The collections of Father John Ward features in a new book.
The collections of Father John Ward features in a new book.
29 June 2012

A Caboolture collection of curios and spiritual artefacts gathered by an eccentric British Freemason will go on show this weekend, and is featured in a new history book.

The book, published by Sussex Academic Press in the UK, details the life of Father John Ward, considered a “forgotten pioneer of Britain's first museum of social history”.

Archangels & Archaeology: J.S.M. Ward’s Kingdom of the Wise tells a story of Freemasonry, spiritualism, and esoteric religion and examines Ward’s collection of artworks, ancient pottery, weapons, tools, jewellery and religious artefacts of all kinds.

Author Dr Geoff Ginn, lecturer in British history and heritage studies at The University of Queensland, says the book tells an “extraordinary” tale of the times through Ward’s remarkable collection.

“The story explains the cultural turmoil and religious diversity of English life in the 1920s and 1930s but there is a very human side to it too”,” said Dr Ginn.

Though he never came to Queensland, Ward’s collection was shipped overseas by his spiritual followers and is now housed at the Abbey Museum in Caboolture. Highlights from the collection will go on show at this weekend’s Abbey Medieval Festival.

Ward’s initial museum, the Abbey Folk Park on the outskirts of London opened in 1934 and closed at the start of the Blitz in 1940. It was one of the first historical theme parks, showing the past in a more lively and democratic way than traditional museums.

Ward tried to preserve the traditional heritage of England that was rapidly disappearing in the wake of industrialisation and change. By 1940 he had amassed over 90,000 items and salvaged some 30 significant historical buildings from demolition. Such pieces revealed the history of world civilisations to thousands of visitors, but Ward’s Folk Park has since been largely forgotten by historians.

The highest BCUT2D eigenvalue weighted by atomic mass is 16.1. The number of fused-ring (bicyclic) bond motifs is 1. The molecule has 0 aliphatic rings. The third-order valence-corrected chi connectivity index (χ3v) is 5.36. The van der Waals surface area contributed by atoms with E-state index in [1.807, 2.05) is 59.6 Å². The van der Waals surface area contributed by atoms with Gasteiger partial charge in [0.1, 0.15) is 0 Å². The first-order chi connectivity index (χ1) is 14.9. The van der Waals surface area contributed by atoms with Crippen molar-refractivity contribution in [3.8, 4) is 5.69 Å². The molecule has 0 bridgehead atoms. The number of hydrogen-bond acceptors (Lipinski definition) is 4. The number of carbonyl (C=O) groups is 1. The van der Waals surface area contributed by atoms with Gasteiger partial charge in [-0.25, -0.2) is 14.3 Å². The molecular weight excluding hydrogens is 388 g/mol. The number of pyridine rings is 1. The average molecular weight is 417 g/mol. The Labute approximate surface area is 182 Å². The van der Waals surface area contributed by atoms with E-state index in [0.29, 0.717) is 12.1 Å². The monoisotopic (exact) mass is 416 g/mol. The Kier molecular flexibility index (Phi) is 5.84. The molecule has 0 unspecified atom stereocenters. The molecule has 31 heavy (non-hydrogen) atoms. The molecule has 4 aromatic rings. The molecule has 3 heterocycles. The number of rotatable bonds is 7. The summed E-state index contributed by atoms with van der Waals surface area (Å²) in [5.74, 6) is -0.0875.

Dr Ginn’s book also reveals how Ward cultivated his own religious community in London from 1929, called the Confraternity of the Kingdom of Christ to announce messages of a Christian apocalypse and a return of Jesus Christ.

“This is an extraordinary story, and it was a great challenge drawing all the loose threads together,” said Dr Ginn.

“For all his eccentricities, Ward was a great idealist and a brilliant communicator. In many ways he was an inspirational teacher.”

Ward was an enthusiastic Freemason and part of the Spiritualist revival that accompanied the carnage and grief of World War I. His spiritual views were also shaped by his time in Burma as a schoolteacher, where he absorbed ideas of karma and reincarnation.

Central to his decision to leave England was a sensational court case in May 1945, which Dr Ginn argues disgraced him unfairly and sent him into self-imposed exile.

“Social life in wartime England was dour and austere. Ward’s mysticism and his idealistic community were both viewed with suspicion,” he said.

Following Ward’s death in 1949, his confraternity travelled to Australia via Cyprus and Sri Lanka, and in 1965 moved permanently to Caboolture in southeast Queensland.

In 1978 a decision was made to resurrect the Abbey Museum and make the remaining collections available to the public.

Medieval manuscripts and stained glass retrieved from the collection are still able to be viewed today, at events like the Abbey Museum’s annual Medieval Festival and Tournament in Caboolture.

Archangels & Archaeology: J.S.M. Ward’s Kingdom of the Wise is distributed in Australia by Eleanor Brasch Enterprises and Australian Book Group.

History enthusiasts can view some of the collection at the Abbey Medieval Festival during Saturday 7th and Sunday 8th of July 2012. For more information, please visit:

MEDIA: Dr Geoff Ginn (07 3365 6407 or email